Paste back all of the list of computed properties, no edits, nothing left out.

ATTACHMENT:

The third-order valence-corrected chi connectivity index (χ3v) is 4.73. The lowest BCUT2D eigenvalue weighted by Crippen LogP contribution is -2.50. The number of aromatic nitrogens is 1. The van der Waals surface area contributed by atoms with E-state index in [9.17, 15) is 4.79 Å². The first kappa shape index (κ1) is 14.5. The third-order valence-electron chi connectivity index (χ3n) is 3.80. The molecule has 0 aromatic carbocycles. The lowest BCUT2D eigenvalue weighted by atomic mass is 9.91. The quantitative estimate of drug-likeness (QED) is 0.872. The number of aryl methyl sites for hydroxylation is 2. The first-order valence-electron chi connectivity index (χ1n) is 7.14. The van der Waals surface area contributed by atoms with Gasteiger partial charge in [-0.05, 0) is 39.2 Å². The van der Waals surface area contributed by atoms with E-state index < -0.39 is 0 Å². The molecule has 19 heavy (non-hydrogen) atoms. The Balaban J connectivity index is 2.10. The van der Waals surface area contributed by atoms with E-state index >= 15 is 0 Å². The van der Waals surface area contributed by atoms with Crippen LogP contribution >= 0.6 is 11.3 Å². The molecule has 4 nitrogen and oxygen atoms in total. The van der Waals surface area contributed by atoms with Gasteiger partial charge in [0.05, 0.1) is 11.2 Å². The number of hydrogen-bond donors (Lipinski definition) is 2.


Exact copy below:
The third-order valence-corrected chi connectivity index (χ3v) is 4.73. The lowest BCUT2D eigenvalue weighted by Crippen LogP contribution is -2.50. The number of aromatic nitrogens is 1. The van der Waals surface area contributed by atoms with E-state index in [9.17, 15) is 4.79 Å². The first kappa shape index (κ1) is 14.5. The third-order valence-electron chi connectivity index (χ3n) is 3.80. The molecule has 0 aromatic carbocycles. The lowest BCUT2D eigenvalue weighted by atomic mass is 9.91. The quantitative estimate of drug-likeness (QED) is 0.872. The number of aryl methyl sites for hydroxylation is 2. The first-order valence-electron chi connectivity index (χ1n) is 7.14. The van der Waals surface area contributed by atoms with Gasteiger partial charge in [-0.05, 0) is 39.2 Å². The van der Waals surface area contributed by atoms with E-state index < -0.39 is 0 Å². The molecule has 19 heavy (non-hydrogen) atoms. The Balaban J connectivity index is 2.10. The van der Waals surface area contributed by atoms with E-state index >= 15 is 0 Å². The van der Waals surface area contributed by atoms with Crippen LogP contribution >= 0.6 is 11.3 Å². The molecule has 4 nitrogen and oxygen atoms in total. The van der Waals surface area contributed by atoms with Gasteiger partial charge in [0.05, 0.1) is 11.2 Å². The number of hydrogen-bond donors (Lipinski definition) is 2.